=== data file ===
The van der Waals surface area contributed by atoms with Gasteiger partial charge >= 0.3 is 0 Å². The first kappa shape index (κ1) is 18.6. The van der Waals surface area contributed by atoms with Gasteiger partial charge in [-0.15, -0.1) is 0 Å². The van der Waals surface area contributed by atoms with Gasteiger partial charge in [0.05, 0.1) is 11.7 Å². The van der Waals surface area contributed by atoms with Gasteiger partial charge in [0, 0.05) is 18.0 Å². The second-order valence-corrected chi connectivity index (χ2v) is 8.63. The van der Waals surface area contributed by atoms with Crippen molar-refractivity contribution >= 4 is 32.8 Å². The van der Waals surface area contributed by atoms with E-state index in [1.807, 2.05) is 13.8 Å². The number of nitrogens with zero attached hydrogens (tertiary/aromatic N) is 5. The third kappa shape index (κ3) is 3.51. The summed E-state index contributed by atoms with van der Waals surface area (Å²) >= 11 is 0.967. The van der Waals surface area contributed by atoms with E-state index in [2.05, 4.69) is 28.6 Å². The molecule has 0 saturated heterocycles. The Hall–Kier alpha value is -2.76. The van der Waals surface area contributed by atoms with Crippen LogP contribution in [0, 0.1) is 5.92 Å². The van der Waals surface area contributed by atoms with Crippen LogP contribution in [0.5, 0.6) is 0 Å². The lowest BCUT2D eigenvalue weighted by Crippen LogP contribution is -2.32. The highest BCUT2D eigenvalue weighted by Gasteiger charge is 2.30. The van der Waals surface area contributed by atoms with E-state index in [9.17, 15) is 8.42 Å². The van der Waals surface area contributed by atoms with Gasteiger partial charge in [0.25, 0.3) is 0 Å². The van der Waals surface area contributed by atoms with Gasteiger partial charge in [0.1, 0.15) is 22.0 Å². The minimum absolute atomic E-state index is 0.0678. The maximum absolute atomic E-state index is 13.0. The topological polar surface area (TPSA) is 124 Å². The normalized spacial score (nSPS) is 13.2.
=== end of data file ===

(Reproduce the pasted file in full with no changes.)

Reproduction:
The van der Waals surface area contributed by atoms with Gasteiger partial charge >= 0.3 is 0 Å². The first kappa shape index (κ1) is 18.6. The van der Waals surface area contributed by atoms with Gasteiger partial charge in [-0.15, -0.1) is 0 Å². The van der Waals surface area contributed by atoms with Gasteiger partial charge in [0.05, 0.1) is 11.7 Å². The van der Waals surface area contributed by atoms with Gasteiger partial charge in [0, 0.05) is 18.0 Å². The second-order valence-corrected chi connectivity index (χ2v) is 8.63. The van der Waals surface area contributed by atoms with Crippen molar-refractivity contribution >= 4 is 32.8 Å². The van der Waals surface area contributed by atoms with E-state index in [1.807, 2.05) is 13.8 Å². The number of nitrogens with zero attached hydrogens (tertiary/aromatic N) is 5. The third kappa shape index (κ3) is 3.51. The summed E-state index contributed by atoms with van der Waals surface area (Å²) >= 11 is 0.967. The van der Waals surface area contributed by atoms with E-state index in [2.05, 4.69) is 28.6 Å². The molecule has 0 saturated heterocycles. The Hall–Kier alpha value is -2.76. The van der Waals surface area contributed by atoms with Crippen LogP contribution in [0, 0.1) is 5.92 Å². The van der Waals surface area contributed by atoms with Crippen LogP contribution in [0.5, 0.6) is 0 Å². The lowest BCUT2D eigenvalue weighted by Crippen LogP contribution is -2.32. The highest BCUT2D eigenvalue weighted by Gasteiger charge is 2.30. The van der Waals surface area contributed by atoms with E-state index in [9.17, 15) is 8.42 Å². The van der Waals surface area contributed by atoms with Gasteiger partial charge in [0.25, 0.3) is 0 Å². The van der Waals surface area contributed by atoms with Gasteiger partial charge in [0.1, 0.15) is 22.0 Å². The minimum absolute atomic E-state index is 0.0678. The maximum absolute atomic E-state index is 13.0. The topological polar surface area (TPSA) is 124 Å². The normalized spacial score (nSPS) is 13.2.